The Russell Life Skills and Reading Foundation helps inner-city children by teaching and reinforcing reading skills that are critical for success in life. Through after-school programs throughout South Florida, certified teachers work with small groups of children to nurture a love of reading and a passion for learning that will last a lifetime.
History of the Foundation
|The Russell Life Skills and Reading Foundation was established in 1998 by then-Miami Dolphins linebacker Twan Russell and his mother, Corliss, a middle school teacher with a huge heart for helping struggling children. Twan grew up in the inner-city and felt that a mastery of reading played a large part in his overcoming his circumstances. He received a Bachelor’s degree with a double major in Communications and Criminology from the University of Miami that has helped him achieve his goals long after his football career ended.
Twan and Corliss saw firsthand the challenges illiteracy causes, and witnessed the lack of educational reinforcement resources available to minority youth. So Russell, along with his late mother Corliss Ann Russell, decided to go on the offensive against illiteracy, and founded the Russell Life Skills and Reading Foundation (RLSARF) in 1998. The Foundation currently serves more than 1,000 children in Broward and Miami-Dade Counties, primarily through facilitating free after-school reading and homework help programs.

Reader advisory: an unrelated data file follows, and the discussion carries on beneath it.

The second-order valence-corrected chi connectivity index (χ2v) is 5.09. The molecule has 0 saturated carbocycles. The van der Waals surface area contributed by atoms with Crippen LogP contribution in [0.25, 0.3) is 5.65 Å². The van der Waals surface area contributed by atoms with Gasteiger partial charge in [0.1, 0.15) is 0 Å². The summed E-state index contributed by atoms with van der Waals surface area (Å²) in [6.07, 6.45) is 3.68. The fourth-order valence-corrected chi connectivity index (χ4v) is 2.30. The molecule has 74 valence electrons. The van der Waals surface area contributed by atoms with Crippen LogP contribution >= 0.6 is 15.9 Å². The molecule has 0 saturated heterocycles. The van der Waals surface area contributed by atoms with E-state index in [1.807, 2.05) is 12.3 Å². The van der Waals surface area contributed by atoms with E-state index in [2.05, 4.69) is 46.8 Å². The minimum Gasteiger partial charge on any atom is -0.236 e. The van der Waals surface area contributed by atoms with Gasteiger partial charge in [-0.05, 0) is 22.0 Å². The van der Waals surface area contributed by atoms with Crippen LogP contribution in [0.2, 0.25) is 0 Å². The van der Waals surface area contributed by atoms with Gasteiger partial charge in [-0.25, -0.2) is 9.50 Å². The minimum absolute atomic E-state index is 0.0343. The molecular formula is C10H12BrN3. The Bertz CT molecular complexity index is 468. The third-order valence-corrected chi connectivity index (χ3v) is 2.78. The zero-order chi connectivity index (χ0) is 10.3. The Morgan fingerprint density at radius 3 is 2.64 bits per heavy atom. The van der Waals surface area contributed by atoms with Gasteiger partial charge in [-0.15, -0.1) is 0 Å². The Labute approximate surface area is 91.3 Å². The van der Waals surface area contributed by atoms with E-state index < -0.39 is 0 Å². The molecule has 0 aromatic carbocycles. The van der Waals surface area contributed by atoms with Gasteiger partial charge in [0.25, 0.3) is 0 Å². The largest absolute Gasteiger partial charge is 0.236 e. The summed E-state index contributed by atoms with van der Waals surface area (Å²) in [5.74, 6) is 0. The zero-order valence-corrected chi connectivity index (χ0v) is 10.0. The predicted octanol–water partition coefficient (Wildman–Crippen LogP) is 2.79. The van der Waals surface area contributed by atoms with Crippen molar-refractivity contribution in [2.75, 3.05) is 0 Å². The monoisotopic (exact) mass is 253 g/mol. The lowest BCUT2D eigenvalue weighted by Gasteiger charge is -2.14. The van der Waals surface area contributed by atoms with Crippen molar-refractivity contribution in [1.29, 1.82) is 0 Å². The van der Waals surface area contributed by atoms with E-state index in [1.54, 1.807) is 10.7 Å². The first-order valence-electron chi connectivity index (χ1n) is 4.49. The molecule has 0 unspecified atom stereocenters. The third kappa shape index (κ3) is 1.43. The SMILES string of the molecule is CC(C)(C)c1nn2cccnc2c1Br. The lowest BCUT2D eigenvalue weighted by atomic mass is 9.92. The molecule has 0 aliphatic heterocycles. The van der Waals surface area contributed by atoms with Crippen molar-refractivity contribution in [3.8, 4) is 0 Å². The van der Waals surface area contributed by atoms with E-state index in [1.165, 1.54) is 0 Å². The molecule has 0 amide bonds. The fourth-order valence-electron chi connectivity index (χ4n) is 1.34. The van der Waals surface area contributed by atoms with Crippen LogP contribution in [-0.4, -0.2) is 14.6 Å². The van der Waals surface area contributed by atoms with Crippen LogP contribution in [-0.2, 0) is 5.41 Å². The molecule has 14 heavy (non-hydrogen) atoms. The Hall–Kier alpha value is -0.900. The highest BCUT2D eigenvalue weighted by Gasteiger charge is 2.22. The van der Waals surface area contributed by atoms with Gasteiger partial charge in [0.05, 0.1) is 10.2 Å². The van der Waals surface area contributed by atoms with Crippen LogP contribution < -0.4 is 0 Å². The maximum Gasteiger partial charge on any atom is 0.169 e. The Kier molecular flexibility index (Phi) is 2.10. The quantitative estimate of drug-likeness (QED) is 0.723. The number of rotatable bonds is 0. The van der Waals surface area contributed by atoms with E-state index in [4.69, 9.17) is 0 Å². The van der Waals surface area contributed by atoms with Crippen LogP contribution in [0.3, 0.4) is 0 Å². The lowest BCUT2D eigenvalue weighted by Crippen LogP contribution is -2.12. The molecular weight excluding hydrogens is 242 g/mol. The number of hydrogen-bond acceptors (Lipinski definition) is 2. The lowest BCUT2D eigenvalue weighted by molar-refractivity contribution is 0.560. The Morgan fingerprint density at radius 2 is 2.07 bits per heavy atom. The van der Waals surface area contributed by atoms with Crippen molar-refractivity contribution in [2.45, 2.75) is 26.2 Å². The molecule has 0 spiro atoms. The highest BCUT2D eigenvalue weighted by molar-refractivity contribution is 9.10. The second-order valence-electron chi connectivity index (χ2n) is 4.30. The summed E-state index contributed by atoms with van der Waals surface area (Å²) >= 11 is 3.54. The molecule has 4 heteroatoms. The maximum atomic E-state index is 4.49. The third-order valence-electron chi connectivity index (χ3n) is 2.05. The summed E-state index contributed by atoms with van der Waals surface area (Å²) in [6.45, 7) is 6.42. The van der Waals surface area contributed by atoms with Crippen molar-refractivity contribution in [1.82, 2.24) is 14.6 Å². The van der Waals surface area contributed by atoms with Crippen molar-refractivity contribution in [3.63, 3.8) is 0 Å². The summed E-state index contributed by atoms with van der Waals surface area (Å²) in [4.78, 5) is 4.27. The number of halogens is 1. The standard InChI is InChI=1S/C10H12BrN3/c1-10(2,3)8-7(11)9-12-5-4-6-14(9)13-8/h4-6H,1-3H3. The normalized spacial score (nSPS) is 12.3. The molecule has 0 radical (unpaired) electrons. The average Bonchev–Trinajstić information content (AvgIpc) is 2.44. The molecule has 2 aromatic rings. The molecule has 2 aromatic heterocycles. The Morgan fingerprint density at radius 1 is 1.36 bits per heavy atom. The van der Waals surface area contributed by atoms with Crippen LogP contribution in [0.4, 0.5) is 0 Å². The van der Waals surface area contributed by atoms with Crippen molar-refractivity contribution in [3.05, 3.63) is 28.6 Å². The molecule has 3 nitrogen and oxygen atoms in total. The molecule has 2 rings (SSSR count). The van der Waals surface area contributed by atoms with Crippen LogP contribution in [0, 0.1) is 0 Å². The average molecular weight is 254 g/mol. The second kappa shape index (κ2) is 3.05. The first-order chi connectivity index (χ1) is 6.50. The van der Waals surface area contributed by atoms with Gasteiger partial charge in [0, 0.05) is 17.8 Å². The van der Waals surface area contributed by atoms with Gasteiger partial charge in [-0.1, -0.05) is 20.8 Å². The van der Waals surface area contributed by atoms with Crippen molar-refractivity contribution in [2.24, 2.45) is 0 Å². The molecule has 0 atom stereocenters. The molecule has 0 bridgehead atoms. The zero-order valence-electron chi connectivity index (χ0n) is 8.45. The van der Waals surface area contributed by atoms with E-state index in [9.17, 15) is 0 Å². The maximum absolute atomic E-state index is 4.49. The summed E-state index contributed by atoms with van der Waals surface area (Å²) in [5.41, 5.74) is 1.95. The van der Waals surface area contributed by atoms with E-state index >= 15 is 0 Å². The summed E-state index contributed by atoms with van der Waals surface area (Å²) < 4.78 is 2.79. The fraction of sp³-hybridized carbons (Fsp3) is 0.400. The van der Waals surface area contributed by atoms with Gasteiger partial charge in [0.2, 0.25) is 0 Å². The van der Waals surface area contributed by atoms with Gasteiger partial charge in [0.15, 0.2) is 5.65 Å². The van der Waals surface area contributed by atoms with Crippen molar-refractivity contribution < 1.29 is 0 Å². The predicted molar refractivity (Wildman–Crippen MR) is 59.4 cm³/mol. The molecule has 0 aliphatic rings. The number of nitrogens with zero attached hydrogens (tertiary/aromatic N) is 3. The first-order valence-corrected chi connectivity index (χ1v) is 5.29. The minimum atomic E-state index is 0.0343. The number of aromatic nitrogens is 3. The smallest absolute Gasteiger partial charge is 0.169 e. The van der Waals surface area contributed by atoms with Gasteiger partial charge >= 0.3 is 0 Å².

Why We are Needed
If reading skills are not acquired at an early age, children are much more likely to lack the reading proficiency needed to succeed in High School and/or vocational training. Currently 33% of fourth-graders score below basic levels on the NAEP (National Assessment of Educational Progress) reading test.* For low-income students, this rate is a shockingly-high 49%. A staggering 22% of adults possess less than basic reading skills, making them essentially illiterate.
We can help solve this problem in our community by turning nonreaders into children who can not only read, but who can comprehend and appreciate what they read and translate that into academic success. We see it happen every day at our Reading Room centers.
*Source: National Center for Educational Statistics. “Basic” is defined as possessing no more than the most simple literacy skills.
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